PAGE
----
Bloody Sunday: Only one British soldier charged

Sinn Féin MLA Martina Anderson has expressed disappointment at the decision not to prosecute more British soldiers for their role in the Bloody Sunday massacre. 

Paying tribute to the Bloody Sunday families for their strength and determination, the Foyle MLA said: “This is another deeply disappointing day for the Bloody Sunday families.  We share that disappointment given the well documented actions of the British army on Bloody Sunday."

Anderson added: “I want to pay tribute to the Bloody Sunday families for their strength and determination for over 48 years in their ongoing campaign for truth and justice. Bloody Sunday was a massacre of the innocents and this was acknowledged by the British Prime Minister David Cameron when he said it was unjustified and unjustifiable."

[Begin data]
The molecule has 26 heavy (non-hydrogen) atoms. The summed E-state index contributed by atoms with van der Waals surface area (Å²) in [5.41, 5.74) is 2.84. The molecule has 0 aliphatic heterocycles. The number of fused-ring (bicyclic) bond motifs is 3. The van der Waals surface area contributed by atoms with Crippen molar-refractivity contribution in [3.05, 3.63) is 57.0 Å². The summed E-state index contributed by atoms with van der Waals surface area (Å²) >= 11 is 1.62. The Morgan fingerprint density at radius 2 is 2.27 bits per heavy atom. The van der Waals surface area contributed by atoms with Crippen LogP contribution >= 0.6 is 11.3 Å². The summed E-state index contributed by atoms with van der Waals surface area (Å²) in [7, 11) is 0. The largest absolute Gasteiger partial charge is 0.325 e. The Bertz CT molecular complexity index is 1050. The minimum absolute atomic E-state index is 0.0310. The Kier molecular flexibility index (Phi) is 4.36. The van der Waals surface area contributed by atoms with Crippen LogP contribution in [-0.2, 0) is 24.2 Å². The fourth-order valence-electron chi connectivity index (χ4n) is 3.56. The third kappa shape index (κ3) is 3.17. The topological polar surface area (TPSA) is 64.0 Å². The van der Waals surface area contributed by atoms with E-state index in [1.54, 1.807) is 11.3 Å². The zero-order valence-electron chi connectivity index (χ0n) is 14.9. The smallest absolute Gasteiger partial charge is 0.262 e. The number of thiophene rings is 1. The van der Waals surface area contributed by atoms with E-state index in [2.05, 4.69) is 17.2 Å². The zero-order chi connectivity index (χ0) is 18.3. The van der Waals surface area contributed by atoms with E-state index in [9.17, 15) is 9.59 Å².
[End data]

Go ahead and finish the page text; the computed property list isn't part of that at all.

Anderson continued: “The British Government must end their block on the establishment of the Legacy mechanisms agreed in the Stormont House Agreement as the only way to deal with legacy issues. Sinn Féin will continue to support the Bloody Sunday families in their ongoing fight for justice.”

A review by the Northern Ireland Public Prosecution Service (PPS), published on Tuesday, confirmed that only one former member of the Parachute Regiment, known as Soldier F, should face charges.


Thirteen people were killed and 15 people wounded after members of the Army's Parachute Regiment opened fire on civil rights demonstrators in the Bogside - a predominantly Catholic part of Londonderry - on Sunday 30 January 1972.

The day became known as Bloody Sunday - one of the darkest days of the Northern Ireland Troubles. Victims' families waited 47 years to see if there would be prosecutions.